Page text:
From the beginning, Lucy is portrayed as a temptress, prone to promiscuity as she wishes to marry three men; however only after Dracula bit her, her sexuality heightened. In this extract, Lucy, in a way, gets what she desired through a blood transfusion. Blood represents the struggle for sexual ownership. Lucy writes that “”Arthur feels very, very close to me. I seem to feel his presence warm about me”, after receiving her first blood transfusion from her fiancé Holmwood. The Christian ideals of marriage being a sacred union between two becomes troublesome for Lucy receives further transfusions from Quincey and Seward. Such an act threatens the pious sacred image of marriage, which was maintained in Victorian England; rather Lucy’s desire of promiscuity is achieved.

The use of voiceovers reflects perspective of characters, seen from the Captain of the Demeter, and Van Helsing. The three newspapers work as introductory film titles that stay true to the text.

The final excerpt is the killing of Lucy Westenra, which makes a powerful reinstatement of male sexual dominance in the late 19th century. Lucy poses a threat to the Victorian ideology by exposing herself as a danger to sexual propriety. She remarks about wanting to have more than one husband, which displays promiscuity, “Why can’t they let a girl marry three men or as many as want her?” this statement works as a threat which comes to fruition after Lucy is bitten. Once infected by Dracula, Lucy becomes sexually overt and aggressive; and is portrayed as a monster and a social outcast. She transforms into a fiend and feeds on children making her the maternal antithesis as well as a child molester. Coppola mimics the book onto the film with a degree of exactitude in the staking scene. In which the entrance of the tomb has a spooky minor tune is played to add another layer of horror to the gothic setting of the tomb. As the men open Lucy’s coffin, an aerial shot notifies the empty contents and a reverse angle shot is used of the dominant figure of Arthur looking into the coffin. The viewpoint of this shot highlights the submissiveness of women and dominance of their partners in Victorian England. A supernatural force was surrounded by Lucy when she, herself, entered the tomb, this, Coppola’s addition of candelabras instantaneously lighting themselves when Lucy draws nearer, highlighting her supposed fantastical powers.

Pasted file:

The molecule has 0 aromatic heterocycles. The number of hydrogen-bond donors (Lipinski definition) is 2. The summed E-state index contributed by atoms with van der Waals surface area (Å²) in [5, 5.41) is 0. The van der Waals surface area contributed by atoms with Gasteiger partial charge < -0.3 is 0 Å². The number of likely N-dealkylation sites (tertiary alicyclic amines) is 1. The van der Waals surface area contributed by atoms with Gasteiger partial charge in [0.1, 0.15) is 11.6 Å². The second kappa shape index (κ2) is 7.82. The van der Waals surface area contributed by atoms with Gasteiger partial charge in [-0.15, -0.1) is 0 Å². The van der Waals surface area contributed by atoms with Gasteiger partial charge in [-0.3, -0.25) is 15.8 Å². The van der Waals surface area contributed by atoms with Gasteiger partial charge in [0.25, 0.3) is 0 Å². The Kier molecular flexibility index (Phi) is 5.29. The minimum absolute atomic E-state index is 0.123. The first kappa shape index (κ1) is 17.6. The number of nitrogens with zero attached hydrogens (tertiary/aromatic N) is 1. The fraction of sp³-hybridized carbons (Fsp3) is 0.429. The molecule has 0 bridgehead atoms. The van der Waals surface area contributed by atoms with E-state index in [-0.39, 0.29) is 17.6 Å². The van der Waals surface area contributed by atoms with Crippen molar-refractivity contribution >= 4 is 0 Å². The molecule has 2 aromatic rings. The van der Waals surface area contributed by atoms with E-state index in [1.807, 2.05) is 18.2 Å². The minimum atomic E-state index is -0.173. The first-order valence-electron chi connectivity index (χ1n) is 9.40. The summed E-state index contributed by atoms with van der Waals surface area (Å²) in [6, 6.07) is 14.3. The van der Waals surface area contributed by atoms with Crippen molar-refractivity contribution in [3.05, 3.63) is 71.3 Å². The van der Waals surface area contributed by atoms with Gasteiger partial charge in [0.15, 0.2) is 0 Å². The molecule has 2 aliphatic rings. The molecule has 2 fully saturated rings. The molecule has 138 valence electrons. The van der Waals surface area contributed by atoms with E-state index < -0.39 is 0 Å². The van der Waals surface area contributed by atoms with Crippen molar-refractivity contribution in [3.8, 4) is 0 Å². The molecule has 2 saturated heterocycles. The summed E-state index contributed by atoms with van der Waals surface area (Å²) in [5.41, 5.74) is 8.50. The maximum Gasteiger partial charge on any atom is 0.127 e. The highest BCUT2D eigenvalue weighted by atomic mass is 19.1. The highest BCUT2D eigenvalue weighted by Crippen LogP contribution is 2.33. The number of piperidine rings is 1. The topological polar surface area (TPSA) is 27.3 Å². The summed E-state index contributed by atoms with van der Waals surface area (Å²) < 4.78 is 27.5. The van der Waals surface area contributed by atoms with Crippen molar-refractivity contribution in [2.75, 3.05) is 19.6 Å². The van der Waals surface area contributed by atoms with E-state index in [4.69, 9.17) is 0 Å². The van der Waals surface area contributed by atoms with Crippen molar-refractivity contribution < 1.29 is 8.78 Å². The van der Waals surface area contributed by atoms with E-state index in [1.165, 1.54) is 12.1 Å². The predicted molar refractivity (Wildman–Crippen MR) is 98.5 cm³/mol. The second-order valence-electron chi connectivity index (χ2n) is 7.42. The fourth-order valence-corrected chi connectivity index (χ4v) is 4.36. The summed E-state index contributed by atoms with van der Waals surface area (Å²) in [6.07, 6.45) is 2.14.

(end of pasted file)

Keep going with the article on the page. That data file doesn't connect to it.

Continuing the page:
A high pitched suspenseful tune is played, suggesting a climatic point, adding a bolder layer because Arthur takes charge of staking Lucy. In this order to rectify Lucy’s damned condition, where she has been seen as sexually overpowered by her fiancée, Arthur; he penetrates her to death with a stake through the heart, such a staking can be viewed as overtly sexual, quoting from the book “the thing in the coffin writhed; and a hideous, blood-curdling screech came from the opened red lips. The body shook and quivered and twisted in wild contortions; the sharp white teeth champed together till the lips were cut, and the mouth was smeared with a crimson foam… He looked like a figure of Thor as his untrembling arm rose and fell, driving deeper and deeper the mercy bearing stake” This sexual innuendo restores the Victorian balance of sexual penetration from the female domain back its accepted station within the male domain.
In the film the final task of severing the head is completed with ease and is in juxtaposition to the roast beef in the next scene.

Such a story as Dracula has been taken out of its 19th century context and into that of the late 20th, early 21st century, where gender roles are more equal and hetero and homo sexual behaviours are open, not taboo to society.
From Dracula’s beginning as a literary prototype, “vampirism” has always been used for coded articulations of desire and sexuality, as a way of writing about sex but without writing about sex. This is in comparison to Coppola, who add plenty of viewable violence, sex and gore to his film, that is not seen in the book. The likely explanation for this is the need to appeal to a modern audience as opposed to an audience from 1897. The reason for this is the fact that movies are a main source for information in modern day society, and hence shaping context in the 21st century. Stories of vampires have and will be passed down from one medium to the other as long as we show an interest in them.